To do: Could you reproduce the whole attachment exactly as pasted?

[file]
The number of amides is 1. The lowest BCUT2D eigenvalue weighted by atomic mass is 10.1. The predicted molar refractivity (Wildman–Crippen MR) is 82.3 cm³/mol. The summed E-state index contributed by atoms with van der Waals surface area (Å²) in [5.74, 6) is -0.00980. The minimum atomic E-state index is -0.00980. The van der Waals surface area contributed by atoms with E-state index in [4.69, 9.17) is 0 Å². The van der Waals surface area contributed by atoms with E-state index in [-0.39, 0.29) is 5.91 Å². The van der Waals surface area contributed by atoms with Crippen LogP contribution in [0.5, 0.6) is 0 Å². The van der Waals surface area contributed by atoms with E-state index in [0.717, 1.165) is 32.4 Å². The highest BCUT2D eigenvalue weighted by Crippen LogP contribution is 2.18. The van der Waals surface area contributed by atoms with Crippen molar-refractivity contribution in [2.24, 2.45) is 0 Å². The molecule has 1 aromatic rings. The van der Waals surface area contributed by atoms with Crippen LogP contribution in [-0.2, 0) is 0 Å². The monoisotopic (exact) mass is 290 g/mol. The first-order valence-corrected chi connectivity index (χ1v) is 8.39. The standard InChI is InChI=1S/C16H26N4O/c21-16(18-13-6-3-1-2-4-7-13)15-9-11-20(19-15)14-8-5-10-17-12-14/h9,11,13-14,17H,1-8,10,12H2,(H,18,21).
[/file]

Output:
The number of amides is 1. The lowest BCUT2D eigenvalue weighted by atomic mass is 10.1. The predicted molar refractivity (Wildman–Crippen MR) is 82.3 cm³/mol. The summed E-state index contributed by atoms with van der Waals surface area (Å²) in [5.74, 6) is -0.00980. The minimum atomic E-state index is -0.00980. The van der Waals surface area contributed by atoms with E-state index in [4.69, 9.17) is 0 Å². The van der Waals surface area contributed by atoms with E-state index in [-0.39, 0.29) is 5.91 Å². The van der Waals surface area contributed by atoms with Crippen LogP contribution in [0.5, 0.6) is 0 Å². The van der Waals surface area contributed by atoms with E-state index in [0.717, 1.165) is 32.4 Å². The highest BCUT2D eigenvalue weighted by Crippen LogP contribution is 2.18. The van der Waals surface area contributed by atoms with Crippen molar-refractivity contribution in [2.24, 2.45) is 0 Å². The molecule has 1 aromatic rings. The van der Waals surface area contributed by atoms with Crippen LogP contribution in [-0.2, 0) is 0 Å². The monoisotopic (exact) mass is 290 g/mol. The first-order valence-corrected chi connectivity index (χ1v) is 8.39. The standard InChI is InChI=1S/C16H26N4O/c21-16(18-13-6-3-1-2-4-7-13)15-9-11-20(19-15)14-8-5-10-17-12-14/h9,11,13-14,17H,1-8,10,12H2,(H,18,21).